Yesterday I received a used copy of the 1996 Ellsworth Kelly Retrospective Exhibit at the Guggenheim Museum in New York City. Slid between the front cover and the title page was a Guggenheim Museum flyer for the opening month of the exhibit. In the flyer was a reference to Pablo Picasso, showing one of his drawings that influenced Ellsworth Kelly. That drawing inspired the drawing I show you today (made yesterday).
Yesterday's drawing is worth its try. I am looking to excite the entire two-dimensional surface. I'm looking to engage emotions upon first site. The insistence of two-dimensionality, which is true for all wall-hung objects, is undeniable. I have tried to deny that, but the hour is getting later; I want to express now, not later. So, here they come. One after another; I am going to hurl images at the viewer, all in acceptance of my human-ness, reality, and my angst. I want to be here to stay, but I know that cannot be true. Full acceptance is pictorial two-dimensional acceptance; 2D limitations embrace both space and time. I live in a 3D human world where 2D images hang on our walls. Okay, I accept it! Now, here come the real.
I am fully aware that the greatness of Pablo Picasso began in his youth. Early on in his artistic life, Pablo accepted the limitations of space and time; his acceptance occurred far earlier in his life than my acceptance of the same. From my earliest days I rebelled against limitations. Pablo accepted the reality of limitations, then he worked within those limitations to create amazingly disparate images. I show you one (below), because it is related to the drawing I created yesterday.
When does simplification become too much? Am I simplifying? Clarity is an act of decisiveness; Simplification is an act of divorce. That which appears simpler is often more complex. Complexity is a measure of profundity. Simplification is a measure of ease. This painting, "Your Decisions Matter", is complex; it is profound, albeit simpler in color scheme and its number and kinds of forms. Mark Rothko understood profundity; he made, to the unobservant eye, seemingly simple paintings. I leave you with a great painting by Mark Rothko.
Over and over I have been asked to identify the artist who has influenced me most. I react different to two kind of Artist Influencers. There are artists whose splendid paintings I admire; Picasso comes to mind. There are artists who make splendid paintings, but I also admire their process, their methodology. This second category is more important to me, I have often referred to Matisse as a major influencer; of course the many discussions I had with my primary teacher and mentor, Philip Guston, will always influence my quest for truly satisfying process-methodology. Until yesterday! I have often looked at, often admired, the works of Jean-Michel Basquiat (1960-1988). Yesterday a friend of mine sent me a little book entitled, Basquiat-isms. This book is filled with splendid snippets of ideas, direct quotes from Basquiat. Here are three from that book; these make total sense to me:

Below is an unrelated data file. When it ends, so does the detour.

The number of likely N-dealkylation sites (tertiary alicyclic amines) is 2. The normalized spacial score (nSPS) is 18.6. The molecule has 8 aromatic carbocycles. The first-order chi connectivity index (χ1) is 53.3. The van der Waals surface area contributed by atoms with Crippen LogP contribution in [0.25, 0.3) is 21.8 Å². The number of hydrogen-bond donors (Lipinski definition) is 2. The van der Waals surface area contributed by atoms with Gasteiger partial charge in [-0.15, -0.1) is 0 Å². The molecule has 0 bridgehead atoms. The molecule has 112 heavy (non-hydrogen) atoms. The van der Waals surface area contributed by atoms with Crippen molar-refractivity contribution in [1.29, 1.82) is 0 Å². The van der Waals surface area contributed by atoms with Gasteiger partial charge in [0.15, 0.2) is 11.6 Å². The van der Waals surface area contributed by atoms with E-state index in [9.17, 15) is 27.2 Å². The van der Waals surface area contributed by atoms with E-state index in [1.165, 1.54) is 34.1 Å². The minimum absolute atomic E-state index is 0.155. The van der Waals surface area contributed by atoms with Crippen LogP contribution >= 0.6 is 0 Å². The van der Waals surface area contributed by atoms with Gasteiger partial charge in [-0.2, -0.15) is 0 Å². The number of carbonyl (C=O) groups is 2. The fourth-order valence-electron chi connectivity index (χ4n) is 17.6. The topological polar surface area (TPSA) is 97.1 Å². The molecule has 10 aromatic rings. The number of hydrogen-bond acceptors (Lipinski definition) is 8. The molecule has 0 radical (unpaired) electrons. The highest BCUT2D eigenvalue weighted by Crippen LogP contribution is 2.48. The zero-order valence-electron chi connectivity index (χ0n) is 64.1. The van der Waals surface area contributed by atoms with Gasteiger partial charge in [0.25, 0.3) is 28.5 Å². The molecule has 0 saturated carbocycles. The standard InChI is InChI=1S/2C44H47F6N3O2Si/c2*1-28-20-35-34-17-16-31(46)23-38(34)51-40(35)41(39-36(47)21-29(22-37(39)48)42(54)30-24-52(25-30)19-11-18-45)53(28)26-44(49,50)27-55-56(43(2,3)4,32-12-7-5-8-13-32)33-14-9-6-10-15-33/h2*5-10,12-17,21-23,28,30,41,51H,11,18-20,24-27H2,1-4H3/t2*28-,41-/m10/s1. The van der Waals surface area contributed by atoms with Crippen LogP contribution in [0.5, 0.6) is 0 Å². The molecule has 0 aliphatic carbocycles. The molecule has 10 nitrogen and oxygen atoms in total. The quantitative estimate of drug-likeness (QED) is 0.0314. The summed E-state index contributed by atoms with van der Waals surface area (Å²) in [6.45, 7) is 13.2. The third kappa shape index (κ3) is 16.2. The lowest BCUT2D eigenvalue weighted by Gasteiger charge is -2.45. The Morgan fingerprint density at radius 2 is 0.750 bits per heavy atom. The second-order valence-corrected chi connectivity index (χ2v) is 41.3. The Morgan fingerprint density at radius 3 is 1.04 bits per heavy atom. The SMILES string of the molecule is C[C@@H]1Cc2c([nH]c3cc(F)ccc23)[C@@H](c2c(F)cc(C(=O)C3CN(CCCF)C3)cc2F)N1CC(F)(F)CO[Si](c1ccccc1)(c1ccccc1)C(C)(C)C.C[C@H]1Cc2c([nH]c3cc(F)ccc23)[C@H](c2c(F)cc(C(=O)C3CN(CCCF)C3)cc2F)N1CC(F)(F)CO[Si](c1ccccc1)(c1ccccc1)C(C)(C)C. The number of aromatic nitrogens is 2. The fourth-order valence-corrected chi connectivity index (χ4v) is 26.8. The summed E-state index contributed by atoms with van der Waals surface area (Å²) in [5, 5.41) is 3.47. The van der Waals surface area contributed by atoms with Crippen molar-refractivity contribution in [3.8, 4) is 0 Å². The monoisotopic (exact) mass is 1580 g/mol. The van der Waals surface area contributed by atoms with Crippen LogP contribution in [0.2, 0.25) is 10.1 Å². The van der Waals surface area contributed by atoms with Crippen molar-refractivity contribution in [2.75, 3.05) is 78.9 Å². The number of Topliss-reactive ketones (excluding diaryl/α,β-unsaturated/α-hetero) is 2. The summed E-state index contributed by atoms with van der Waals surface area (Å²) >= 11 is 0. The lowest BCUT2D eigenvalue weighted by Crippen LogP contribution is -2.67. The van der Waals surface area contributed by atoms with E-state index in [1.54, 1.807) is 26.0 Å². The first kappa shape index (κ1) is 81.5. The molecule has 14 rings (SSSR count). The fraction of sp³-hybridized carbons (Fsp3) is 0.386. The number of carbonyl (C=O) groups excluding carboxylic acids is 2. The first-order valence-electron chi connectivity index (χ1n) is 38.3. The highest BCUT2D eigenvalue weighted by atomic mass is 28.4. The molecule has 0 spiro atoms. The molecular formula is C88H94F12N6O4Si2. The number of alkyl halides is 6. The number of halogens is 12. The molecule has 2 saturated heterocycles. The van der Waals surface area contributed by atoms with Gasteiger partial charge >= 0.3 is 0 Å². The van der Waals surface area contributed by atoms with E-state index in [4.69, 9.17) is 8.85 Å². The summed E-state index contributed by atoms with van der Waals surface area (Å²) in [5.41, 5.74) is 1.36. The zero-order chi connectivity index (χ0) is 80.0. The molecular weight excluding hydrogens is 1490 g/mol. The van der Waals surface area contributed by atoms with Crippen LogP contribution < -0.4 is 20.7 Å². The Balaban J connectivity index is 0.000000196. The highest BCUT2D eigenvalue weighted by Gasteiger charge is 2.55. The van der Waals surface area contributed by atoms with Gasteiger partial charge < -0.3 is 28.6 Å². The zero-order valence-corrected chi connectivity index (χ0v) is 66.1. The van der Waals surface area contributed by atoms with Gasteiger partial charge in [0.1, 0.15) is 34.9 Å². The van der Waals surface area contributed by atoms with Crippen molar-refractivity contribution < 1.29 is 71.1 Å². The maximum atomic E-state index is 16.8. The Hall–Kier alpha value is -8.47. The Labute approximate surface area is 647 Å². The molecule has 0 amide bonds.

"I am trying to communicate an idea; I was trying to paint a very urban landscape. I was trying to make paintings different from the paintings that I saw a lot of at the time, which were mostly minimal, and they were highbrow and alienating, and I wanted to make very direct paintings that most people would feel the emotion behind when they saw them."
"I feel if I work randomly, I come up with a more interesting narrative."
Asked, "Do you think you are lucky?" Basquiat responded, "Talented, too."
I began yesterday's drawing with as much randomness as I could muster. My intense self-educated skill took over; I worked as thoughtlessly as I could muster. Look what happened!
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